The Man in the Gray Flannel Suit (1956)


The Man in the Gray Flannel Suit is a 1956 American drama film based on the 1955 novel of the same name by Sloan Wilson.

The film focuses on Tom Rath, a young World War II veteran trying to balance his marriage and family life with the demands of a new job while dealing with the aftereffects of his war service.

The film stars Gregory Peck as Rath and Jennifer Jones as his wife Betsy, with Fredric March, Lee J. Cobb, Keenan Wynn and Marisa Pavan in supporting roles.


Ten years after the end of World War II, Tom Rath (Gregory Peck) is living in suburban Connecticut with his wife Betsy (Jennifer Jones) and three children; he’s having difficulty supporting his family on his salary writing for a nonprofit organisation. Tom is also dealing with flashbacks from his combat service as an Army Captain in both the European and Pacific theatres, involving men that he killed (including, by accident, his best friend), and a young Italian girl named Maria (Marisa Pavan), with whom he had a brief but heartfelt affair in Italy despite his being in a relationship with Betsy at the time. Before he left Maria for the final time to go back into battle, Tom was told that she was pregnant and was going to keep the baby. He would never see her or the child again.

When an expected inheritance from Tom’s recently deceased grandmother turns out to have been depleted, leaving only her large and unsaleable mansion, Betsy pressures Tom to seek a higher-paying job. Acting on a tip from a fellow train commuter, Tom applies for an opening in public relations at television network UBC. Asked to write his autobiography as part of the interview process, he refuses. Hired nonetheless, he helps network president Ralph Hopkins (Fredric March) launch a national mental health campaign. Hopkins is powerful and highly respected, but unbeknown to his employees, his workaholic habits have caused him to be estranged from his wife and his rebellious daughter, who soon elopes with an unsuitable man.

Tom is initially supervised by Bill Ogden (Henry Daniell), a micromanager and office politician who rejects Tom’s drafts of an important Hopkins speech intended to launch the campaign, substituting his own draft consisting of what Ogden thinks Hopkins wants to hear. Tom plans to play along and accept Ogden’s draft but, coaxed by Betsy, presents his original ideas to Hopkins instead. Hopkins, who has just received the unwelcome news of his daughter’s elopement, is receptive to Tom’s criticism and thinks Tom resembles his own late son, who refused to accept an officer’s commission in World War II and was subsequently killed in action as an enlisted man. Hopkins now regrets having ignored his family and advises Tom not to make the same mistake.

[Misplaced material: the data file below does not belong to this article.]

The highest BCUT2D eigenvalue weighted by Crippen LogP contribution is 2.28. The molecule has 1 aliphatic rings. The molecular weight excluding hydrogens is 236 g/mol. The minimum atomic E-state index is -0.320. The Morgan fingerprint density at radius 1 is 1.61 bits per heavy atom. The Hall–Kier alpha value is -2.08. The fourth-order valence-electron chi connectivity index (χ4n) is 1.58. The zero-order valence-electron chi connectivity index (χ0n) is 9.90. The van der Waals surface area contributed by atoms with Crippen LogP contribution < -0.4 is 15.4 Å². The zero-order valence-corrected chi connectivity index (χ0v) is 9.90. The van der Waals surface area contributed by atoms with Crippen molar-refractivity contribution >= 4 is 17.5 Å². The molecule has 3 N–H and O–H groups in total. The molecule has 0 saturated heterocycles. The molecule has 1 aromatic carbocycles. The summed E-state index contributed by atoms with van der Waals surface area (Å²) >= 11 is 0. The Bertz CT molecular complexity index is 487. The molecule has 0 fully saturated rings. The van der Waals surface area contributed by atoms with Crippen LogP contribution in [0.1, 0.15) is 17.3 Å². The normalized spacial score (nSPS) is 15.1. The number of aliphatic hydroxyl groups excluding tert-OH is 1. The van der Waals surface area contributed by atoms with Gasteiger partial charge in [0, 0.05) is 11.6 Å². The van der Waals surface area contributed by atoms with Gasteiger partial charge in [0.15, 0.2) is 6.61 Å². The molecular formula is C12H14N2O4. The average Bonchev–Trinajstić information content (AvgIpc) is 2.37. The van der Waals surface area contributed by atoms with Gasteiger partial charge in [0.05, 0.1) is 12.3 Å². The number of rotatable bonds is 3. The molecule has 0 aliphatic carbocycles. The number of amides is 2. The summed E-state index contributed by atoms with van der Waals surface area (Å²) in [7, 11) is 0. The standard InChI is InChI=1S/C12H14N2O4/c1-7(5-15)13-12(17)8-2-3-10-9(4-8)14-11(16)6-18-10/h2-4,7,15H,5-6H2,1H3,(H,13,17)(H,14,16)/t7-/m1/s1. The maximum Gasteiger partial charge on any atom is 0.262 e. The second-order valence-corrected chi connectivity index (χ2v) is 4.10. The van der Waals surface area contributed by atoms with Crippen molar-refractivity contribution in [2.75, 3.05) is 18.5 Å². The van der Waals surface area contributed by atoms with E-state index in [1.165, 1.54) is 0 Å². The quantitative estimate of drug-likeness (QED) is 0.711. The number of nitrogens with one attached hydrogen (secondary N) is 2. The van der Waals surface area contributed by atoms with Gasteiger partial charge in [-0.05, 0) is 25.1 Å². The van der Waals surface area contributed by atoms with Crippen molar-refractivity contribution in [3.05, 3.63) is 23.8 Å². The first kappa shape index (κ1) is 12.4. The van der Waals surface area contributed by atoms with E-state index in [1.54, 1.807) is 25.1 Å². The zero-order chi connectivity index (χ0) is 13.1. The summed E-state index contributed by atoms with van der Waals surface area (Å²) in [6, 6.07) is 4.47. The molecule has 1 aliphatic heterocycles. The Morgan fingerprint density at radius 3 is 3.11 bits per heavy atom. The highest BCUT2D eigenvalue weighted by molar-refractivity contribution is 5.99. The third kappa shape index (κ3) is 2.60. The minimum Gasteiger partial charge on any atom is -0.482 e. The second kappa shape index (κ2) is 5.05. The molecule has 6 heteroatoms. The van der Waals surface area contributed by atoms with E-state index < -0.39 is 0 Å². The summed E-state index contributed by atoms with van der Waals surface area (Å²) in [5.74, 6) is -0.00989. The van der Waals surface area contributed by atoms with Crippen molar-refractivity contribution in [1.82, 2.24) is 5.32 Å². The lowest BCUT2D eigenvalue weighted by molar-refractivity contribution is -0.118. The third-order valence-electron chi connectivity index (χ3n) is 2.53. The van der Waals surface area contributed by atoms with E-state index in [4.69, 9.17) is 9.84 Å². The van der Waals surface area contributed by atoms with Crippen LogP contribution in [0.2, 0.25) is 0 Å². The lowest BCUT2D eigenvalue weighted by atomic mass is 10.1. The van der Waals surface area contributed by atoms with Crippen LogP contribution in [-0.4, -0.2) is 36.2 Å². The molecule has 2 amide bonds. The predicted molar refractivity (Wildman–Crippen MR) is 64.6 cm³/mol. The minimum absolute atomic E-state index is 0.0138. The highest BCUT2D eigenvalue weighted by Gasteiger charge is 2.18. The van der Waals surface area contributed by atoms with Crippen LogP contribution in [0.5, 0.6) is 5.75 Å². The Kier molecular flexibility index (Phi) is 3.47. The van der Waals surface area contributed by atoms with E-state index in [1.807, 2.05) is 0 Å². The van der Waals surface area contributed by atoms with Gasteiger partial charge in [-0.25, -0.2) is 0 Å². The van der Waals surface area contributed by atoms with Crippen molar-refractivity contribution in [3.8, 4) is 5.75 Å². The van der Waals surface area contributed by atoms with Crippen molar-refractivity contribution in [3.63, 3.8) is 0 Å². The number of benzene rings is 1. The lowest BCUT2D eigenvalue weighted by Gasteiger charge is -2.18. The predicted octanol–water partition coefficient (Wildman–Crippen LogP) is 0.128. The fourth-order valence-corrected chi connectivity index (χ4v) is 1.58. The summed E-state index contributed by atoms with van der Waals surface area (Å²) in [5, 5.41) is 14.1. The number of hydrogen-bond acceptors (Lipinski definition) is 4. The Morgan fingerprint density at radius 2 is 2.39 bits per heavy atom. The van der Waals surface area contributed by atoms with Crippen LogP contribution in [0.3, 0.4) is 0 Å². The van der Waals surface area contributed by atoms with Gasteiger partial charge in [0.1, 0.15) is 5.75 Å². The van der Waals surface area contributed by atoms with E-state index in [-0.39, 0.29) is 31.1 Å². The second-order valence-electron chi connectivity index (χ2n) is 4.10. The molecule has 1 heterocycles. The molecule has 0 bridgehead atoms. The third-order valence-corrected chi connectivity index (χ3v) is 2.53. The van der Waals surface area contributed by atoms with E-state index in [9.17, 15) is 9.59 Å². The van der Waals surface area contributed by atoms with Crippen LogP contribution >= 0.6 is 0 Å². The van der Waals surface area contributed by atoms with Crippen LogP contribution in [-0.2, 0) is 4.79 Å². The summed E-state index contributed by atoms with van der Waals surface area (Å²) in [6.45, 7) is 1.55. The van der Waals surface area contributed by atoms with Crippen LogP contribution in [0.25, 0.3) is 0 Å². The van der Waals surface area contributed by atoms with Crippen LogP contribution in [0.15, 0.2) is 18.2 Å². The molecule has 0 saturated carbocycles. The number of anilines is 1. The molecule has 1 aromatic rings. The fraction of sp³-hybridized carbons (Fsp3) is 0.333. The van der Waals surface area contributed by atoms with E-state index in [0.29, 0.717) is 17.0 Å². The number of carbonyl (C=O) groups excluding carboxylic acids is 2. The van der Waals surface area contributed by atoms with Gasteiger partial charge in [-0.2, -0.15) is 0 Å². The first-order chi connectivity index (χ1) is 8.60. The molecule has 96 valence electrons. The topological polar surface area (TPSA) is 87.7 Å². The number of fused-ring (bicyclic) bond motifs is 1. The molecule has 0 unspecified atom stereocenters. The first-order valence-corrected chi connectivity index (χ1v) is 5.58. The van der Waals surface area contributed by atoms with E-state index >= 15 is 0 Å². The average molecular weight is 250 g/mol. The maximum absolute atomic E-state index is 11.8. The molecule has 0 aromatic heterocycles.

Betsy abruptly sells the family’s modest dwelling and moves them into Tom’s late grandmother’s mansion, “Dragonwyck,” only to find that Edward (Joseph Sweeney), the old woman’s longtime caretaker, is claiming that Tom’s grandmother had bequeathed him the estate. Judge Bernstein (Lee J. Cobb) intercedes and presents evidence that suggests that not only did Edward forge the bequest letter, but he also padded his bills, thus depleting the estate and accumulating a large fortune in the town’s bank that he could not otherwise explain. The Raths are able to keep the house.

At his new job, Tom runs into elevator operator Caesar (Keenan Wynn), a sergeant with whom he’d served in Italy. Caesar is married to Maria’s cousin and tells Tom that Maria and her son by Tom are desperate for money in their still war-ravaged country. Tom has kept his affair and child a secret from Betsy, but he now decides to tell her, remembering her admonition to be honest at all times. Betsy reacts angrily and speeds away recklessly in her car. They reconcile at the local police station. Tom and Betsy go to Judge Bernstein to set up a trust fund for Tom’s son in Italy. That night, Hopkins calls to ask Tom to accompany him on a trip to California in support of the new campaign. Tom declines, saying he just wants to “work 9 to 5 and spend the rest of the time with my family,” a decision Hopkins respectfully accepts.


  • Gregory Peck as Tom Rath.
  • Jennifer Jones as Betsy Rath.
  • Fredric March as Ralph Hopkins.
  • Marisa Pavan as Maria Montagne.
  • Lee J. Cobb as Judge Bernstein.
  • Ann Harding as Helen Hopkins.
  • Keenan Wynn as Sgt. Caesar Gardella.
  • Gene Lockhart as Bill Hawthorne.
  • Gigi Perreau as Susan Hopkins.
  • Portland Mason as Janey Rath.
  • Arthur O’Connell as Gordon Walker.
  • Henry Daniell as Bill Ogden.
  • Connie Gilchrist as Mrs. Manter.
  • Joseph Sweeney as Edward M. Schultz.
  • Sandy Descher as Barbara Rath.


  • It was entered at the 1956 Cannes Film Festival.
  • DeForest Kelley, the future Dr. McCoy of Star Trek fame, plays a medic in an uncredited role.
    • His first words in the film were “He’s dead captain.”

Production & Filming Details

  • Director(s): Nunnally Johnson.
  • Producer(s): Darryl F. Zanuck.
  • Writer(s): Nunnally Johnson (screenplay) and Sloan Wilson (novel).
  • Music: Bernard Hermann.
  • Cinematography: Charles G. Clarke.
  • Editor(s): Dorothy Spencer.
  • Production: 20th Century Fox.
  • Distributor(s): 20th Century Fox.
  • Release Date: 12 April 1965.
  • Running time: 153 minutes.
  • Country: US.
  • Language: English.

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